Compression for Rhythm in Dance Music
Ever wondered how they get that pumping sound on a lead? When it's almost sucking the audio in, generally on the off-beat.. An example of this can be heard on Guetta's 'Titanium'.. Now there's some serious side-chaining going on there!
Once you're set up, try this on high hats and other percussion.. For many instruments side chain compression can create great movement in the music, you can of course have different elements sending to Aux bus's creating all sorts of rhythms, just using the input as a trigger into the compressor but not hearing that instrument.
Below is an easy step by step guide to using side chain compression in Logic Pro Audio with the included compressor plug in. This example is simplified in both content and knowledge required to help those who are new to Logic Pro Audio but also be of interest to producers and writers developing their production skills.
We need two elements - a kick drum we don't hear and the synth we are going to effect with the compressor.
Why not use your existing kick drum? - With the fake one (no outputs) it's there all the time, in drops, during bar-end fills. If you play your lead sound when there is no trigger going to the compressor (ie your kick's not playing), you will notice a sharp rise in volume, not ideal..
1.) On a new channel create a software instrument and load an EX24 Sampler, then find the EXS 909 kick. The output of the channel needs to be sent to a bus, so hold down your mouse on the output section and select Bus 1. An Auxiliary channel is automatically created with Bus 1 as the input. I normally rename this Aux channel to 'Kick Sender'.
Record 4 beats into the arrange window. Make sure the volume of the notes and the lengths are all the same. You can then tick 'loop'
|Step 1, the sound you are using to trigger the compressor into action. In this, common in dance music, example, a kick. (click to enlarge)|
2.) On a new channel select the ES1 Synth and choose Synth Strings/Classic Synth String. This will give you a constant sound, so it will be very obvious what the compressor is doing to the sound.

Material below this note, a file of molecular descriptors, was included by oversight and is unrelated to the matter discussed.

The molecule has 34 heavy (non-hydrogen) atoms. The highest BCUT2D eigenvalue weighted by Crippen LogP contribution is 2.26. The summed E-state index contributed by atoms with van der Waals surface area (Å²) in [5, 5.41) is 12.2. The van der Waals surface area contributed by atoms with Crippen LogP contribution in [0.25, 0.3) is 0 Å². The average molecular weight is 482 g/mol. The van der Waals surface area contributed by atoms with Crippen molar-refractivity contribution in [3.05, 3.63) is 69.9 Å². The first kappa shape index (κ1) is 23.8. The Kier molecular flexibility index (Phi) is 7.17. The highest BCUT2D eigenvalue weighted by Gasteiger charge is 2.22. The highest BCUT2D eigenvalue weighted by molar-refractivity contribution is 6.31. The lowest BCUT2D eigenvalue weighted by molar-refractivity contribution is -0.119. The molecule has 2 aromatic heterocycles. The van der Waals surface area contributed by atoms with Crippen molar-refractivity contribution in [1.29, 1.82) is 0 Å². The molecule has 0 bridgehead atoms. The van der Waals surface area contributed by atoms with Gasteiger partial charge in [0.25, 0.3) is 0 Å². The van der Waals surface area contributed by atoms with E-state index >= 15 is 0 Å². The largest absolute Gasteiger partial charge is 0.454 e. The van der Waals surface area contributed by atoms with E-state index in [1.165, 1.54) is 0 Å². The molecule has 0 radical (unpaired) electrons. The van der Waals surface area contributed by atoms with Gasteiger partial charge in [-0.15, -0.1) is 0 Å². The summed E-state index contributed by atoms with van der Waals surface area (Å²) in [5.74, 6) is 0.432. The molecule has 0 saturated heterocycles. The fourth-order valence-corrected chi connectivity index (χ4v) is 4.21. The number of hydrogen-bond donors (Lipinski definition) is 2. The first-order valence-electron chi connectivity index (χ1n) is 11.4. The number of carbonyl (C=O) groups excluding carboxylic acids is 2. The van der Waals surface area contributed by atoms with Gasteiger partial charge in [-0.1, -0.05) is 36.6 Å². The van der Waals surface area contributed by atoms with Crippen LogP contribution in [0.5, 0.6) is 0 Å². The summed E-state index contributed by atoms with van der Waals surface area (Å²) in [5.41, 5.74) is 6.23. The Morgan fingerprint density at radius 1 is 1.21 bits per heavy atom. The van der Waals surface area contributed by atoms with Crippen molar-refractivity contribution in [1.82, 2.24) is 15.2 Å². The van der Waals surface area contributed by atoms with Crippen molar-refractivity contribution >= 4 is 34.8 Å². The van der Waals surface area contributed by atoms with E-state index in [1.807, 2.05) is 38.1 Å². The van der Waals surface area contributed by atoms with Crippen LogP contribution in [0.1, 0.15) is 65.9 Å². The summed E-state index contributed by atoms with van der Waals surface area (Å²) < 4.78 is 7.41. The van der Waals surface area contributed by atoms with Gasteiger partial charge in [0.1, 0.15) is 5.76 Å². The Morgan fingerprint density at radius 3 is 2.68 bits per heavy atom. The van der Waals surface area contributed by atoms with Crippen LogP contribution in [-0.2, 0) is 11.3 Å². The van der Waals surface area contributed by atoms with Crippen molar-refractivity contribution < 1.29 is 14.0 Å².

Starting at bar 1, record a continuous note for 16 beats. This should cover 4 bars, so ideally make your note last 3 3 3 118 and bang the value (volume) up to 126.
Back in the arrange window loop the 4 bars.
|Step 2, The continuous sound (ES1 used for example) we are going to effect by the compressor. (click to enlarge)|
3.) On the ES1 Channel insert a Compressor. Circuit Type should be either VCA or FET for the best result. Pull your Attack down to 0. Bring the Ratio up to about 3.7:1. Side Chain select Bus 1.
Press play on your transport. Go back to the compressor and move the threshold down. This will influence how much of the front of the note you will hear. You play this off with the ratio until your are happy you are hearing what you want to hear. The Release will be influenced by the tempo of your song. In this example I'm set to 120bpm and with the release at about 270ms that's creating a slightly lazy feel which is more rhythmical. The compressor threshold is at -50, grabbing all the sound.
|Step 3, Selecting Bus 1 as the input for the side chain on the compressor, adjusting the parameters you can hear how the inputted kick drum signal is effecting the sound. (click to enlarge)|
3a.) If you put a loop or audible kick drum into the arrangement next you will hear how this potentially works in a song. Or boot one of your tunes up and get 'side chaining!'
Audio input Options
There's loads of ways you can feed sounds and loops into a side chain.. Audio tracks are simply selected in the side chain input of the compressor. You can hear the sound you're triggering with (or not) on the audio track by selecting outputs on or off..
Side Chain Compression to Control Bass and Kick drum in Rock/Metal Music
Updated later, I'm off for some kip..